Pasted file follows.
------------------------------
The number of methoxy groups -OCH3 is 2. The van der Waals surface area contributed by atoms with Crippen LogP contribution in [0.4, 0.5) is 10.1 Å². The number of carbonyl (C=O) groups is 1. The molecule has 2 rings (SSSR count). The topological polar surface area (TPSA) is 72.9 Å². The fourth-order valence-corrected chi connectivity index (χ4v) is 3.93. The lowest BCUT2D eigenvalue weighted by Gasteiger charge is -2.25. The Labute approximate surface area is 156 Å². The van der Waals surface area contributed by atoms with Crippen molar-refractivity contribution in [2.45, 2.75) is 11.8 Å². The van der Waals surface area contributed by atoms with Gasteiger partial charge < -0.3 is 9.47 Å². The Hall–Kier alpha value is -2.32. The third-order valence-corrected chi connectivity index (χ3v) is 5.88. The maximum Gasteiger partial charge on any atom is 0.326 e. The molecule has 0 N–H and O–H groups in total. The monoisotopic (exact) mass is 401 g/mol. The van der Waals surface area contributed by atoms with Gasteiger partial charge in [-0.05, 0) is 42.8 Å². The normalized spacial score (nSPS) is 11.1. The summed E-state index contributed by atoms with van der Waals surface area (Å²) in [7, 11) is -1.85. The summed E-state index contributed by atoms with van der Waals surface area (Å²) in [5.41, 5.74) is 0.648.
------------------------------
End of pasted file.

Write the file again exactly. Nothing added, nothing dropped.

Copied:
The number of methoxy groups -OCH3 is 2. The van der Waals surface area contributed by atoms with Crippen LogP contribution in [0.4, 0.5) is 10.1 Å². The number of carbonyl (C=O) groups is 1. The molecule has 2 rings (SSSR count). The topological polar surface area (TPSA) is 72.9 Å². The fourth-order valence-corrected chi connectivity index (χ4v) is 3.93. The lowest BCUT2D eigenvalue weighted by Gasteiger charge is -2.25. The Labute approximate surface area is 156 Å². The van der Waals surface area contributed by atoms with Crippen molar-refractivity contribution in [2.45, 2.75) is 11.8 Å². The van der Waals surface area contributed by atoms with Gasteiger partial charge < -0.3 is 9.47 Å². The Hall–Kier alpha value is -2.32. The third-order valence-corrected chi connectivity index (χ3v) is 5.88. The maximum Gasteiger partial charge on any atom is 0.326 e. The molecule has 0 N–H and O–H groups in total. The monoisotopic (exact) mass is 401 g/mol. The van der Waals surface area contributed by atoms with Gasteiger partial charge in [-0.05, 0) is 42.8 Å². The normalized spacial score (nSPS) is 11.1. The summed E-state index contributed by atoms with van der Waals surface area (Å²) in [7, 11) is -1.85. The summed E-state index contributed by atoms with van der Waals surface area (Å²) in [5.41, 5.74) is 0.648.